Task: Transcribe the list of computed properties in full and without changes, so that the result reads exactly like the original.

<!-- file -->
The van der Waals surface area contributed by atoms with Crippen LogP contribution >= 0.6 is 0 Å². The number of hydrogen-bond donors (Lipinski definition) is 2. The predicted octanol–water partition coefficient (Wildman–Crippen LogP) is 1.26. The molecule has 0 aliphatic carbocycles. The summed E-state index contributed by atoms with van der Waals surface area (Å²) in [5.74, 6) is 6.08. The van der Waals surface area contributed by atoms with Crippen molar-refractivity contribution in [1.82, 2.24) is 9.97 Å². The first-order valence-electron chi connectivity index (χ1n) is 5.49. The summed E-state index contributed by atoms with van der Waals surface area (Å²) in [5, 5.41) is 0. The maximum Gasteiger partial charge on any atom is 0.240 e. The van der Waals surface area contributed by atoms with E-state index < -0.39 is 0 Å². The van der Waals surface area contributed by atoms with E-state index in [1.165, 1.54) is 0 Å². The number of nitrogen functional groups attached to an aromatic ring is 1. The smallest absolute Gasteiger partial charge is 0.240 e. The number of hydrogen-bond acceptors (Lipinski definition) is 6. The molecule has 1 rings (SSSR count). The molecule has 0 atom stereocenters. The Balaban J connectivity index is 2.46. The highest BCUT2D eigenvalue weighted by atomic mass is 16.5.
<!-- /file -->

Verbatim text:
The van der Waals surface area contributed by atoms with Crippen LogP contribution >= 0.6 is 0 Å². The number of hydrogen-bond donors (Lipinski definition) is 2. The predicted octanol–water partition coefficient (Wildman–Crippen LogP) is 1.26. The molecule has 0 aliphatic carbocycles. The summed E-state index contributed by atoms with van der Waals surface area (Å²) in [5.74, 6) is 6.08. The van der Waals surface area contributed by atoms with Crippen molar-refractivity contribution in [1.82, 2.24) is 9.97 Å². The first-order valence-electron chi connectivity index (χ1n) is 5.49. The summed E-state index contributed by atoms with van der Waals surface area (Å²) in [5, 5.41) is 0. The maximum Gasteiger partial charge on any atom is 0.240 e. The van der Waals surface area contributed by atoms with E-state index < -0.39 is 0 Å². The van der Waals surface area contributed by atoms with E-state index in [1.165, 1.54) is 0 Å². The number of nitrogen functional groups attached to an aromatic ring is 1. The smallest absolute Gasteiger partial charge is 0.240 e. The number of hydrogen-bond acceptors (Lipinski definition) is 6. The molecule has 1 rings (SSSR count). The molecule has 0 atom stereocenters. The Balaban J connectivity index is 2.46. The highest BCUT2D eigenvalue weighted by atomic mass is 16.5.